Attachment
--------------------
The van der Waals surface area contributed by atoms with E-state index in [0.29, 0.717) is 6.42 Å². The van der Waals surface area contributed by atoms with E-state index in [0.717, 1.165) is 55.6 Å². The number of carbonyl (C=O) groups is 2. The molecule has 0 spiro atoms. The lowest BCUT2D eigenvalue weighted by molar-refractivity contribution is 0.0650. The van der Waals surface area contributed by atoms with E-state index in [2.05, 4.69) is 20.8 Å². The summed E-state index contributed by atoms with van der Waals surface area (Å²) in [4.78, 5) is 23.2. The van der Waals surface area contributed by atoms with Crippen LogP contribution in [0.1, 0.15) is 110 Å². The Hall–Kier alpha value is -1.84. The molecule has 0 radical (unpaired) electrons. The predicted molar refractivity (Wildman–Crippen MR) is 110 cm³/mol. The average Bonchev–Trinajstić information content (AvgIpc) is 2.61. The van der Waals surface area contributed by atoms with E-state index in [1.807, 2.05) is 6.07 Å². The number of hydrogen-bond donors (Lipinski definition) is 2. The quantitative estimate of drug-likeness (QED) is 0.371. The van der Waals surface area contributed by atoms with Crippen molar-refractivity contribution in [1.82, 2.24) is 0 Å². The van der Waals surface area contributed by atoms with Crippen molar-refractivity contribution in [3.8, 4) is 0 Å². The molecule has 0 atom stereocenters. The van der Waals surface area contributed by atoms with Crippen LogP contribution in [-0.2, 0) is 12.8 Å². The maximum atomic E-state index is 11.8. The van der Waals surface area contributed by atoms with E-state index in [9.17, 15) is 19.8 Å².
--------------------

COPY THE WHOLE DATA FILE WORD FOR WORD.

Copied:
The van der Waals surface area contributed by atoms with E-state index in [0.29, 0.717) is 6.42 Å². The van der Waals surface area contributed by atoms with E-state index in [0.717, 1.165) is 55.6 Å². The number of carbonyl (C=O) groups is 2. The molecule has 0 spiro atoms. The lowest BCUT2D eigenvalue weighted by molar-refractivity contribution is 0.0650. The van der Waals surface area contributed by atoms with E-state index in [2.05, 4.69) is 20.8 Å². The summed E-state index contributed by atoms with van der Waals surface area (Å²) in [4.78, 5) is 23.2. The van der Waals surface area contributed by atoms with Crippen LogP contribution in [0.1, 0.15) is 110 Å². The Hall–Kier alpha value is -1.84. The molecule has 0 radical (unpaired) electrons. The predicted molar refractivity (Wildman–Crippen MR) is 110 cm³/mol. The average Bonchev–Trinajstić information content (AvgIpc) is 2.61. The van der Waals surface area contributed by atoms with E-state index in [1.807, 2.05) is 6.07 Å². The number of hydrogen-bond donors (Lipinski definition) is 2. The quantitative estimate of drug-likeness (QED) is 0.371. The van der Waals surface area contributed by atoms with Crippen molar-refractivity contribution in [1.82, 2.24) is 0 Å². The van der Waals surface area contributed by atoms with Crippen molar-refractivity contribution in [3.8, 4) is 0 Å². The molecule has 0 atom stereocenters. The van der Waals surface area contributed by atoms with Crippen LogP contribution in [-0.2, 0) is 12.8 Å². The maximum atomic E-state index is 11.8. The van der Waals surface area contributed by atoms with E-state index in [9.17, 15) is 19.8 Å².